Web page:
A local meteorologist says it is unlikely that we will experience another extreme cold spell in the Southeast this winter.
Scott Kehler notes the jet stream has shifted north which has allowed warm Pacific air to flood across the prairies.
“Before, when we had cooler weather at the beginning of January, what was happening was the jet stream had sunk south and it was allowing a lot of cold arctic air to pour into southern Manitoba. Now that that pattern has changed, we are enjoying our air mass coming from the Pacific rather than from the arctic.”
Kehler says all indications point to this warmer weather pattern lasting until the end of February.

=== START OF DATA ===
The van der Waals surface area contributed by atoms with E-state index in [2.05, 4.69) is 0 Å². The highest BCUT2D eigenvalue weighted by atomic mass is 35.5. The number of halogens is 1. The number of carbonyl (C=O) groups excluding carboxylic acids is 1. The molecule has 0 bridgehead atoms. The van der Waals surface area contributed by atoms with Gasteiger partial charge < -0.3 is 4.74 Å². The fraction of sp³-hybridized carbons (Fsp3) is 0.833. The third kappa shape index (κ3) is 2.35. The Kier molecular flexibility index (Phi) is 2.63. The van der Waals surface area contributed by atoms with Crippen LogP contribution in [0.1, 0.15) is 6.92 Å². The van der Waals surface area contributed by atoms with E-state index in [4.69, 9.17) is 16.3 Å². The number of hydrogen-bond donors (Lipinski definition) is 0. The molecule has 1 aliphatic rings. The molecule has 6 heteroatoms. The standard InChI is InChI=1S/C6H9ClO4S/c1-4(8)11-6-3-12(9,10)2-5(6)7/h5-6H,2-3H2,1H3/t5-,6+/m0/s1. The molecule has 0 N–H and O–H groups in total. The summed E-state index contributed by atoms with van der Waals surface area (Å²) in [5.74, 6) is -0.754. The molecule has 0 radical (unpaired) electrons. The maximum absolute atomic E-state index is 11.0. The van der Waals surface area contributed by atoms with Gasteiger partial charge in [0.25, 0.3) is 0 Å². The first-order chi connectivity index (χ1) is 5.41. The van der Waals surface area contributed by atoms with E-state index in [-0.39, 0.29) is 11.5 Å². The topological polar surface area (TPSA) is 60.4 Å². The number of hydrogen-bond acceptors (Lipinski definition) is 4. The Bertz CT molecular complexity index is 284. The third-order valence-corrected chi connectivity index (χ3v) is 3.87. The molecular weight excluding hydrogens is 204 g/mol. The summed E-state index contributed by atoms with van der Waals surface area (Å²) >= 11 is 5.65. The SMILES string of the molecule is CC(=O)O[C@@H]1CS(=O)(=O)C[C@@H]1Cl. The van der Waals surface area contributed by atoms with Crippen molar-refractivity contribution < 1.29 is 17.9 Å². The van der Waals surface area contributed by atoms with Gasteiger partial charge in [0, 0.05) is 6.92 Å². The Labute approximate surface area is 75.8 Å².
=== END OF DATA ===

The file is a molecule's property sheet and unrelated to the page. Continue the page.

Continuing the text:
“By that point in time, our average temperatures start to increase quite significantly so while we might not see really warm weather for the rest of the winter, it is looking like it is going to be pretty hard for us to get any more bitterly cold arctic air just because we are getting so close to spring now.”
Kehler says we can never rule anything out, but typically when we have warmer air coming from the Pacific, it is unlikely that we will receive any significant snowfall.
“If we want a big snow event, usually we want a flow coming somewhat out of the arctic or even from the southwestern US that could carry up the Colorado low, but when you have the jet stream shifting off to our north, typically bigger weather systems follow it up there.”